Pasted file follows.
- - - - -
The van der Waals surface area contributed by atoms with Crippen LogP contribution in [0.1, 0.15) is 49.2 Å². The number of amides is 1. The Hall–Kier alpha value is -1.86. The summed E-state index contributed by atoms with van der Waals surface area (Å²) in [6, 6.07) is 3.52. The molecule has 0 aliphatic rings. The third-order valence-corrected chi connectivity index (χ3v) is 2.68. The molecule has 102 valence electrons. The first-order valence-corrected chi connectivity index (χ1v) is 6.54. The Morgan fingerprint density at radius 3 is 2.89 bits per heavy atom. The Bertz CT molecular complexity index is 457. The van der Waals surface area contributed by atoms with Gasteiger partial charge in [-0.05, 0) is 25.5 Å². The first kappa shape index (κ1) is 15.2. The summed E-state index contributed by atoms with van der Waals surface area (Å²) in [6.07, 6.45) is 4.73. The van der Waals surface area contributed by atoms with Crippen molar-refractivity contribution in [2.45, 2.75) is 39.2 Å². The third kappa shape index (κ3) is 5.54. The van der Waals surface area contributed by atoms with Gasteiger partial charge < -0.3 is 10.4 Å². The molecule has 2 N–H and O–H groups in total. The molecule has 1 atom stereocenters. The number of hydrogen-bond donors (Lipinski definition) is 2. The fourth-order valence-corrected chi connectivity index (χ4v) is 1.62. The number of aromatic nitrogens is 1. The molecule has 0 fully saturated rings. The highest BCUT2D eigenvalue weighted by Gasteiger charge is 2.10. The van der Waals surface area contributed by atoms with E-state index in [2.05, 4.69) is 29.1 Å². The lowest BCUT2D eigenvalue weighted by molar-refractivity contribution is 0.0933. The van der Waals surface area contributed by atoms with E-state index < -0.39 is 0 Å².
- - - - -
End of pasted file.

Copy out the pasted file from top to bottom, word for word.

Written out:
The van der Waals surface area contributed by atoms with Crippen LogP contribution in [0.1, 0.15) is 49.2 Å². The number of amides is 1. The Hall–Kier alpha value is -1.86. The summed E-state index contributed by atoms with van der Waals surface area (Å²) in [6, 6.07) is 3.52. The molecule has 0 aliphatic rings. The third-order valence-corrected chi connectivity index (χ3v) is 2.68. The molecule has 102 valence electrons. The first-order valence-corrected chi connectivity index (χ1v) is 6.54. The Morgan fingerprint density at radius 3 is 2.89 bits per heavy atom. The Bertz CT molecular complexity index is 457. The van der Waals surface area contributed by atoms with Gasteiger partial charge in [-0.05, 0) is 25.5 Å². The first kappa shape index (κ1) is 15.2. The summed E-state index contributed by atoms with van der Waals surface area (Å²) in [6.07, 6.45) is 4.73. The van der Waals surface area contributed by atoms with Crippen molar-refractivity contribution in [2.45, 2.75) is 39.2 Å². The third kappa shape index (κ3) is 5.54. The van der Waals surface area contributed by atoms with Gasteiger partial charge < -0.3 is 10.4 Å². The molecule has 2 N–H and O–H groups in total. The molecule has 1 atom stereocenters. The number of hydrogen-bond donors (Lipinski definition) is 2. The fourth-order valence-corrected chi connectivity index (χ4v) is 1.62. The number of aromatic nitrogens is 1. The molecule has 0 fully saturated rings. The highest BCUT2D eigenvalue weighted by Gasteiger charge is 2.10. The van der Waals surface area contributed by atoms with E-state index in [2.05, 4.69) is 29.1 Å². The lowest BCUT2D eigenvalue weighted by molar-refractivity contribution is 0.0933. The van der Waals surface area contributed by atoms with E-state index < -0.39 is 0 Å².